Current News

Initial euphoria

Hasan Kamoonpuri

Oman Daily Observer
May 20, 2013 

AFTER the initial euphoria that followed some reforms by the civilian-led government of Myanmar in 2011, it’s again in the news; this time for the killing of Rohingya minority. The hopes of Rohingyas that much needed reforms on their citizenship rights were on the way, the first for 65 years, have been dashed.

Myanmar’s injustice is on full display in its Rakhine state where 140,000 displaced Rohingyas in makeshift camps are facing very hard times. Recent rains and floods have further worsened the conditions of the Rohingyas, who have faced torture, neglect and repression since 1948 when Myanmar achieved independence. More recently, the violence since June 2012 has left over 4,000 Rohingyas dead, a further 8,000 missing, over 140,000 homeless and 700 women abused.
The root cause is Myanmar’s racist attitude for not recognising one million Rohingyas as its own citizens, which has long made them vulnerable to discrimination, violence and persecution, expulsion and displacement by authorities. Rohingyas, who migrated to Myanmar as early as the 8th century, are regarded as illegal immigrants, rather than one of its 135 official ethnic groups.
Alarmingly enough, at a time when the UN has described these oppressed people “as one of the most persecuted minorities in the world”, some self-styled champions of human rights are not only mute over the continued atrocities, but have lifted sanctions and forged trade ties with Myanmar. At a time when the New York-based Human Rights Watch (HRW) has confirmed Myanmar government’s complicity in ethnically cleansing entire Rohingya towns and villages, the European Union has decided to lift many sanctions on Myanmar.
The US has already lifted the 1996 visa ban that barred most government officials, including President Thein Sein, from travelling to the US. More recently, the Washington eased another set of sanctions against Myanmar despite the ongoing persecution of Rohingyas, which flies in the face of their assertions that they are supporters of human rights.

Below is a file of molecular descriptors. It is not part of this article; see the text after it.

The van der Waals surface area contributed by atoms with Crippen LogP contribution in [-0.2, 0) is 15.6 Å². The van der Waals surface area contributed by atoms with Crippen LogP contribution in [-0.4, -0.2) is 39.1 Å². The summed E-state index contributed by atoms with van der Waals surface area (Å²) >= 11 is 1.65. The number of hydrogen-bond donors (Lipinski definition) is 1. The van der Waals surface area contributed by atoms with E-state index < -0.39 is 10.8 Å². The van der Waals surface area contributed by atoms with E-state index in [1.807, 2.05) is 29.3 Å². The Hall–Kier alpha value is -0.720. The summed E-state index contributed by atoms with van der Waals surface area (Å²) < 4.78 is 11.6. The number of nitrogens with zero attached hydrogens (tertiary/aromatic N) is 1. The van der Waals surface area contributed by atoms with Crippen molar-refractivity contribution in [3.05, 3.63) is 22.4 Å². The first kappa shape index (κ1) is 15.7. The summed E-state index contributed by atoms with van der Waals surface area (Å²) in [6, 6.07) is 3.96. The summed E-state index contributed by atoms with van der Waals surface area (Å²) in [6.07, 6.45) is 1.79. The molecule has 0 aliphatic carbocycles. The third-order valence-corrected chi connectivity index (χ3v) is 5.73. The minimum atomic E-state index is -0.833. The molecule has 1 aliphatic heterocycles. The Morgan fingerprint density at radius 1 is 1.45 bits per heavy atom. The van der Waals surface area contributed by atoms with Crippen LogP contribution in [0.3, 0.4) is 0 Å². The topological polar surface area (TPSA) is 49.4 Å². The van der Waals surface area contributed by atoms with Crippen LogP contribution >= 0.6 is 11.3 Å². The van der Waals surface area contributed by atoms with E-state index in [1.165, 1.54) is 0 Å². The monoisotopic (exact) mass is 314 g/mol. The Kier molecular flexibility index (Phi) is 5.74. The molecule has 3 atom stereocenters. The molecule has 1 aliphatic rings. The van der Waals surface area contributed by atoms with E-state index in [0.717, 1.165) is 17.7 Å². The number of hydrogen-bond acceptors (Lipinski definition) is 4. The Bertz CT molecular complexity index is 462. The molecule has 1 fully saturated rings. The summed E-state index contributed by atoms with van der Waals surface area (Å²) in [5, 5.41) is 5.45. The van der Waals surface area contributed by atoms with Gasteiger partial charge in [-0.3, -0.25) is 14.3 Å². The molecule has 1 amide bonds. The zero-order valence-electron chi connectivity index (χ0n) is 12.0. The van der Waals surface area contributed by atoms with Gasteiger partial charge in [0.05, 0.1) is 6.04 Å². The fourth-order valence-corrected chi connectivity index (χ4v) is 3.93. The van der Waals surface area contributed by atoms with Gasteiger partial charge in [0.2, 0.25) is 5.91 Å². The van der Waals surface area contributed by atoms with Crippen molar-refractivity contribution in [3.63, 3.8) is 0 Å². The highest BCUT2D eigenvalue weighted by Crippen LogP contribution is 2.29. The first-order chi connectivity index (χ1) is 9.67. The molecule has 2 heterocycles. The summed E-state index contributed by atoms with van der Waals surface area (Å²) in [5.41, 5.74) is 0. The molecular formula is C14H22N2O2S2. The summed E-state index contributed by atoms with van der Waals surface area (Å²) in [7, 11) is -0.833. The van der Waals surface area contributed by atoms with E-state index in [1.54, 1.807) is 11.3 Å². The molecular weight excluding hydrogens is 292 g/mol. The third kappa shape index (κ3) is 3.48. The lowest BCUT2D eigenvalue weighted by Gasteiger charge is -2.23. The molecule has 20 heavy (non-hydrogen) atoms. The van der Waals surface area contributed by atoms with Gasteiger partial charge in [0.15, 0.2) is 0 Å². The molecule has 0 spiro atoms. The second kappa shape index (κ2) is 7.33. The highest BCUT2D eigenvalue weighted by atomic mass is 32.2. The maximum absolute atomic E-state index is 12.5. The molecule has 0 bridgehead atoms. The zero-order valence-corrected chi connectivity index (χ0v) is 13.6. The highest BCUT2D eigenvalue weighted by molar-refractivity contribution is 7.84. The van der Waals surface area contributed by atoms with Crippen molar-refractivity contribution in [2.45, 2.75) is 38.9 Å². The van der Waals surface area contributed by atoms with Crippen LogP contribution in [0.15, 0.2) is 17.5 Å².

The latest promotion of their ties coincides with a new surge of violence against Rohingyas. The UK is against giving any coverage to the plight of Rohingyas in the press. So instead of engaging constructively in Myanmar with the supporters of peace, they continue to engage unhelpfully.
Egypt’s newly appointed Grand Mufti Dr Shawqi Allam, Grand Imam of Al Azhar Dr Ahmed el Tayyeb and Iran’s Supreme Leader Ayatollah Khamenei have condemned this massacre, describing it as “shame on humanity”. They have also expressed readiness to dispatch humanitarian aid and called on all peace-loving parties to act to lift the injustice against these oppressed people.
Indeed, all justice-loving people need to raise an international chorus condemning the silence on these crimes and the use of human rights as a tool for political gains. HRW blames security forces, government officials and monks for fomenting ethnic cleansing and says the dead Rohingyas have been secretly buried in mass graves. The campaign of ‘ethnic cleansing’ amounts to “crimes against humanity”, adds HRW.
Thousands of Rohingyas, including women and children, have put their lives at risk by taking to the seas — often in unsafe craft — hoping to reach Thailand and Malaysia. Hundreds of refugees have been lost at sea. The UN says a boat carrying 100 Rohingyas capsized off western Myanmar on May 13 at midnight and many were feared drowned and dead. Just imagine the helpless cries of small children, women and men at the dead of night in the midst of sea! Where is our sense of outrage!
Amnesty International as well as the world’s foremost Buddhist leader the Dalai Lama have condemned the attacks on Rohingyas, who account for five per cent of Myanmar’s 60 million people.
Vijay Nambiar, the UN Secretary-General’s Special Adviser on Myanmar, said the violence is “clearly targeted” with “brutal efficiency” against Rohingyas. The UN Special Rapporteur in Myanmar, Tomas Quintana, said he received reports that Myanmar’s soldiers stood by “while atrocities have been committed before their very eyes” in the city of Meiktila.